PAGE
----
With each new child part of my nesting process seems to be looking back and reflecting on the experiences with our previous little ones. As we are preparing to welcome baby number four, I have found myself reflecting on parenting. And before I get to my point, allow me to say that if someone tells you they are about to have their fourth child, “On purpose?” is not the appropriate response. Neither is, “Don’t you know what causes that?” Of course I do, and if I hear that again I may request that the person saying it perform the aforementioned act solo. But I digress.
One of the things I have found myself reflecting on is the host of parenting advice that I have received over the years. Some of it has been good and some of it I really could have lived without.
As it turns out, tidbits of parental wisdom like, “Don’t say no often, but when you do make sure you mean it and don’t back down,” qualifies as good, but it’s the stuff I should have ignored that stands out the most these days.
For instance, one friend told me about the pressure point at the base of your neck. This was useful he said because when you are in public and your children are misbehaving it hurts just enough to get their attention but not enough to constitute…say…abuse.
The theory was sound, so I tried it on my oldest son once. In application you would have thought I had stabbed my son in the shoulder with a fork. He writhed and screamed like there was electricity pulsing through his body, causing more of a scene than the initial bad behavior. Needless to say, I gave up on the pressure point strategy and instead adopted the less obvious, “If you don’t stop, I’ll drag your butt to the car,” tactic of my mother’s generation. Seems to work pretty well.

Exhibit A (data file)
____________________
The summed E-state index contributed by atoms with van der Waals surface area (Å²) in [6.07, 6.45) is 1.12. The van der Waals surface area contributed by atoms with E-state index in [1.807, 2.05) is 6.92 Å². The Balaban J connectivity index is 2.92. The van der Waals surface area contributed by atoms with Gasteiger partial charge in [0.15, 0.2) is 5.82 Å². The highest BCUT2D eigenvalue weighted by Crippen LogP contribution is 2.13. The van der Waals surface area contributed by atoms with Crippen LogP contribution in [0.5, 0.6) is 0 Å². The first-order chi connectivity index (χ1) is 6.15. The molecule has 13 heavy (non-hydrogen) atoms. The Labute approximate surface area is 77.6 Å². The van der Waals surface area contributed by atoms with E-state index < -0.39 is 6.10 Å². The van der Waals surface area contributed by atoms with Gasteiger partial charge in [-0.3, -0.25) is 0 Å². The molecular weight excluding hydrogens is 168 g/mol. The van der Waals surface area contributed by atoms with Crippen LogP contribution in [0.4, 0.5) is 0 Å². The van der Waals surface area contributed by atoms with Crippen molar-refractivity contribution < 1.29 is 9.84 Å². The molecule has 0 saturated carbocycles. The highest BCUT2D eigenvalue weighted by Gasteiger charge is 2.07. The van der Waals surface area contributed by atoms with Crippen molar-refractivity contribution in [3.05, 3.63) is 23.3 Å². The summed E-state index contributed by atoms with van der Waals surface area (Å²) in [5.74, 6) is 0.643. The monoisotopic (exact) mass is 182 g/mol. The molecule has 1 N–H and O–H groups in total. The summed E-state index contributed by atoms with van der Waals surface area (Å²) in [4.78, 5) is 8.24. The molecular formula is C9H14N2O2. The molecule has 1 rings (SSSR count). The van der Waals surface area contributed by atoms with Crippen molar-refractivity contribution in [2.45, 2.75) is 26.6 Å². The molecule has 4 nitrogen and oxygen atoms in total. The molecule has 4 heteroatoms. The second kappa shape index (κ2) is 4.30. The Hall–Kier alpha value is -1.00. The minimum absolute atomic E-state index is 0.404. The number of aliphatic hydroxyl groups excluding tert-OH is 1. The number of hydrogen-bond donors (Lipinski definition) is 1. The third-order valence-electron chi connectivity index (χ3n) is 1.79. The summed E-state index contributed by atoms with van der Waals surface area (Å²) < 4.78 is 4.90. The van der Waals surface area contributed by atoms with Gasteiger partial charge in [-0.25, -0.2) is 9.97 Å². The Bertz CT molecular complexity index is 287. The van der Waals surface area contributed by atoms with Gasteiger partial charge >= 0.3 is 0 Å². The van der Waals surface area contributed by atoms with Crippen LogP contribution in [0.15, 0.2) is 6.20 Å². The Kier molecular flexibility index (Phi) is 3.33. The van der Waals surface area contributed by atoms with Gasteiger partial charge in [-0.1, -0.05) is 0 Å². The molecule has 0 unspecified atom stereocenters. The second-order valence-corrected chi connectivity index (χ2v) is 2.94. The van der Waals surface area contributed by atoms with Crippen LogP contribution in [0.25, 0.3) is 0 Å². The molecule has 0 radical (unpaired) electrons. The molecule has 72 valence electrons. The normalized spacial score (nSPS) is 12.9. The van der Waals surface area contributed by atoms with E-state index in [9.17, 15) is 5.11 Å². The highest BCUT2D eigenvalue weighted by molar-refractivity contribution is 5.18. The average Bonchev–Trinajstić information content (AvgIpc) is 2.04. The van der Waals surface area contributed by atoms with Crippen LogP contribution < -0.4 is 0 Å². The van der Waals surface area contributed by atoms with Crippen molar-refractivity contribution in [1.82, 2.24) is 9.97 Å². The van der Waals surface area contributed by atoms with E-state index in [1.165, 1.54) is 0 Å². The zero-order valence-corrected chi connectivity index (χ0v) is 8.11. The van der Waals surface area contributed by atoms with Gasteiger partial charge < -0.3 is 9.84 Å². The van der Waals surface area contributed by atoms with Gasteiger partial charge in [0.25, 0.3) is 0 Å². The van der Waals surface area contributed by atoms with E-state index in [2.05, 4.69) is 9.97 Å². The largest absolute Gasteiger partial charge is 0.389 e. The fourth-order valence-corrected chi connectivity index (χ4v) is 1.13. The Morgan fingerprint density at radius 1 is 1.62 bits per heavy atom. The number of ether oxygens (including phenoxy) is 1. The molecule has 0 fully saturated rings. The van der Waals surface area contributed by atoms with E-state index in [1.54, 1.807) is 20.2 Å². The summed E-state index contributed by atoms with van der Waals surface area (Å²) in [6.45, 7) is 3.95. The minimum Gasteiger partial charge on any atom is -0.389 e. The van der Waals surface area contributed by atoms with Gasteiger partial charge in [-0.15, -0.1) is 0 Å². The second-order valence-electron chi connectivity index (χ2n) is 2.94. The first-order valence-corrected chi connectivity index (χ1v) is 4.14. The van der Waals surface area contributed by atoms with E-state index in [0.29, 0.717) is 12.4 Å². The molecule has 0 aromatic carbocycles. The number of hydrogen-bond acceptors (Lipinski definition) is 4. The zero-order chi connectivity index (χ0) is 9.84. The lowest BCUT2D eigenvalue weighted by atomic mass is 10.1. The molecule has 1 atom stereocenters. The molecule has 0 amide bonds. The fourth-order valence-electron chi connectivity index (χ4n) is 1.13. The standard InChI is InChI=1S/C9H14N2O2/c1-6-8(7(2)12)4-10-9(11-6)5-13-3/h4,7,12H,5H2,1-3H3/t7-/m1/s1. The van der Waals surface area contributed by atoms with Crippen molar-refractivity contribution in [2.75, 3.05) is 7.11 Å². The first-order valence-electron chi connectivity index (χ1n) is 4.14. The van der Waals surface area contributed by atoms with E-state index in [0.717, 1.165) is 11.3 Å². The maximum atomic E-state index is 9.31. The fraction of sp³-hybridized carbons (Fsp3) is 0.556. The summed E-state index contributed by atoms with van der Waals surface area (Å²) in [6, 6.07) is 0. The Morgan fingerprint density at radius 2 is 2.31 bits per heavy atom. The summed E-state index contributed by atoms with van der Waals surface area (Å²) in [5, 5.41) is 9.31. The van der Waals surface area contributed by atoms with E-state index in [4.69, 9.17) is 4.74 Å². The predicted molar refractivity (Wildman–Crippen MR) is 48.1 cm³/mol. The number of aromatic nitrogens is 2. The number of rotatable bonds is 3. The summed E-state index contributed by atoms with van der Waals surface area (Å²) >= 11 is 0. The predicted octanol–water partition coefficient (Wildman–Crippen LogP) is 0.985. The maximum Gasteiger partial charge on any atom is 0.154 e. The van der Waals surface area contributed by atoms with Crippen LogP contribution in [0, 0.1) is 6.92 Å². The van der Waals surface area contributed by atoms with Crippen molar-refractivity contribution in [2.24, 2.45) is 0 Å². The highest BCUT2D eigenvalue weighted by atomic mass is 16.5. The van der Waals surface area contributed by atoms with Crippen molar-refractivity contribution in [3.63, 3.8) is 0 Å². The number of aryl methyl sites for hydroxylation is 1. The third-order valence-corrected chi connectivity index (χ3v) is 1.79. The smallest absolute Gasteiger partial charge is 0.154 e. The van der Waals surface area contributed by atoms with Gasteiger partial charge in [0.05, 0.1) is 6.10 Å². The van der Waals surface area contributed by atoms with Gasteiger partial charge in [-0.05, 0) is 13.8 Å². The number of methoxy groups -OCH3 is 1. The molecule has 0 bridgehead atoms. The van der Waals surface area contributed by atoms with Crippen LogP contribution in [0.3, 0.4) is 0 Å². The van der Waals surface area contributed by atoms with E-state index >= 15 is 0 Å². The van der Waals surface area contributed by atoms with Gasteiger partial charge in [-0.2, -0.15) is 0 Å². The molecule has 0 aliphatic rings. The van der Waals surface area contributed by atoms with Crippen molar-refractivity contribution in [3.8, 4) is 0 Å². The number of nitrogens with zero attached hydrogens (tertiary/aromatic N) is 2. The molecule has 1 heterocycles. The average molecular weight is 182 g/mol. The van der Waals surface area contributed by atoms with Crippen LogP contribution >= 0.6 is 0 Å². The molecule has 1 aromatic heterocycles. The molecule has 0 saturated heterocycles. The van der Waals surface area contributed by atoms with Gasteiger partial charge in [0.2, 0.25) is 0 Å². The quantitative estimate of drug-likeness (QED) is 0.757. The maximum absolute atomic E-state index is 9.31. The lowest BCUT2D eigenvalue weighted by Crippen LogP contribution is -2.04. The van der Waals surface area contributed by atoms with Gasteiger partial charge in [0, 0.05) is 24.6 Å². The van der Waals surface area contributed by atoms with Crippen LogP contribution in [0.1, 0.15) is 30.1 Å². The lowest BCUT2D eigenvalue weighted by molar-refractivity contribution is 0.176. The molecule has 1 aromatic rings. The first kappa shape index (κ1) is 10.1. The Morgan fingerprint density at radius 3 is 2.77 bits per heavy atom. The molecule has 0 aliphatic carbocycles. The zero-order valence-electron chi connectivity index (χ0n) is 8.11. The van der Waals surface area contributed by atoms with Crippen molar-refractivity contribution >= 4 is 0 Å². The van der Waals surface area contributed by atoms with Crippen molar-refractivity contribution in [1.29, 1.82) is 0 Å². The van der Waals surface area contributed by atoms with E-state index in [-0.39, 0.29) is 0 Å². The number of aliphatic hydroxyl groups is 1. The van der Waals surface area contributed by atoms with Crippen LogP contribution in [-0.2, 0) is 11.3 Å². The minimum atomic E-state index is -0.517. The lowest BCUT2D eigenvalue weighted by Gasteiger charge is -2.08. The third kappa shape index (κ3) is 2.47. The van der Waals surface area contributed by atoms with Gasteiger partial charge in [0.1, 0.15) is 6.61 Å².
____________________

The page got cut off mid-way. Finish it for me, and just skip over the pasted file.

Another piece of counsel really seems kind of silly in hindsight. Someone once told me that it is quite good to let your child run around naked for a while before his bath. “Lets things air out and they learn to hold their potty sooner,” I was told. I’m not quite sure why I thought this was feasible, but when we tried it all that happened was that my son peed in a fan and dry-humped the baby sitter. Both of which left a lasting impression, mainly on the babysitter.
I think the worst advice I ever received actually came in those first few days and weeks of parenting a newborn. And not just any newborn…a firstborn newborn, which is definitely a period more prone to wacky advice than the second, third, or fourth-born.
We all know the period when a newborn is nursing and the dad doesn’t quite feel equally bonded yet. The advice I received at that time went something like this: “Take off your shirt and hold your child with much skin-to-skin contact. You’ll share body heat and bond that way.” Sounded a little fishy, but what the heck, I tried it. A couple of teachable moments resulted from that gem of an experience.
First, I should have made sure my wife had fed the baby before I attempted it. The fact that I am not equipped to provide a meal did not stop him from trying to latch on and help himself. The second lesson was that I should have paid attention to how to break the seal of a nursing baby — those little guys can really hold on. It is probably needless to point out that these two lessons were followed by my squealing in pain.
We’ll see what kind of lessons this kid brings.